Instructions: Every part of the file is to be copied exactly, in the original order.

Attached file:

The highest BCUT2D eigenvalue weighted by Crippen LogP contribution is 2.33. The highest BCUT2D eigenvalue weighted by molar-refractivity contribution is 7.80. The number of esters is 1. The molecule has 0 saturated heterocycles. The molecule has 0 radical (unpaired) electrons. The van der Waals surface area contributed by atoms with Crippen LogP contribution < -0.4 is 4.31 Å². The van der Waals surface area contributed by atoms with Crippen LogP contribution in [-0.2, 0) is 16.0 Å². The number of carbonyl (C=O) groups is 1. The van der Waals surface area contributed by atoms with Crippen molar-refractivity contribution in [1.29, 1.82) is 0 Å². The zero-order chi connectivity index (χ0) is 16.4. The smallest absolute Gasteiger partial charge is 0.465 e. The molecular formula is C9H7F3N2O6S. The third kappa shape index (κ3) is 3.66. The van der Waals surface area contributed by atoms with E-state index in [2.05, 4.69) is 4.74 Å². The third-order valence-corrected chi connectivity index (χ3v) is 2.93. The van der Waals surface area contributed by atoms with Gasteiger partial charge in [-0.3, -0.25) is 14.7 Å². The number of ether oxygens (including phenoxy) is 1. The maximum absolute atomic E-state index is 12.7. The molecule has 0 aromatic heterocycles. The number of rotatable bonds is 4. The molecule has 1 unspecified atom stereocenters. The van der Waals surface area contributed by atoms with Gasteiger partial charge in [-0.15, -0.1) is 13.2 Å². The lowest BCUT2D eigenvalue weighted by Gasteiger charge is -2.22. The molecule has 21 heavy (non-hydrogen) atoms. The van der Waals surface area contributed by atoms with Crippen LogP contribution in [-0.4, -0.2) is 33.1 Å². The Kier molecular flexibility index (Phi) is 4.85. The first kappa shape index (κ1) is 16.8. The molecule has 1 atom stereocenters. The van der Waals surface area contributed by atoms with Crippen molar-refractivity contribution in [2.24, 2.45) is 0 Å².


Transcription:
The highest BCUT2D eigenvalue weighted by Crippen LogP contribution is 2.33. The highest BCUT2D eigenvalue weighted by molar-refractivity contribution is 7.80. The number of esters is 1. The molecule has 0 saturated heterocycles. The molecule has 0 radical (unpaired) electrons. The van der Waals surface area contributed by atoms with Crippen LogP contribution < -0.4 is 4.31 Å². The van der Waals surface area contributed by atoms with Crippen LogP contribution in [-0.2, 0) is 16.0 Å². The number of carbonyl (C=O) groups is 1. The van der Waals surface area contributed by atoms with Crippen molar-refractivity contribution in [1.29, 1.82) is 0 Å². The zero-order chi connectivity index (χ0) is 16.4. The smallest absolute Gasteiger partial charge is 0.465 e. The molecular formula is C9H7F3N2O6S. The third kappa shape index (κ3) is 3.66. The van der Waals surface area contributed by atoms with E-state index in [2.05, 4.69) is 4.74 Å². The third-order valence-corrected chi connectivity index (χ3v) is 2.93. The van der Waals surface area contributed by atoms with Gasteiger partial charge in [-0.3, -0.25) is 14.7 Å². The number of ether oxygens (including phenoxy) is 1. The maximum absolute atomic E-state index is 12.7. The molecule has 0 aromatic heterocycles. The number of rotatable bonds is 4. The molecule has 1 unspecified atom stereocenters. The van der Waals surface area contributed by atoms with Gasteiger partial charge in [-0.15, -0.1) is 13.2 Å². The lowest BCUT2D eigenvalue weighted by Gasteiger charge is -2.22. The molecule has 21 heavy (non-hydrogen) atoms. The van der Waals surface area contributed by atoms with Crippen LogP contribution in [-0.4, -0.2) is 33.1 Å². The Kier molecular flexibility index (Phi) is 4.85. The first kappa shape index (κ1) is 16.8. The molecule has 1 atom stereocenters. The van der Waals surface area contributed by atoms with Crippen molar-refractivity contribution in [2.24, 2.45) is 0 Å².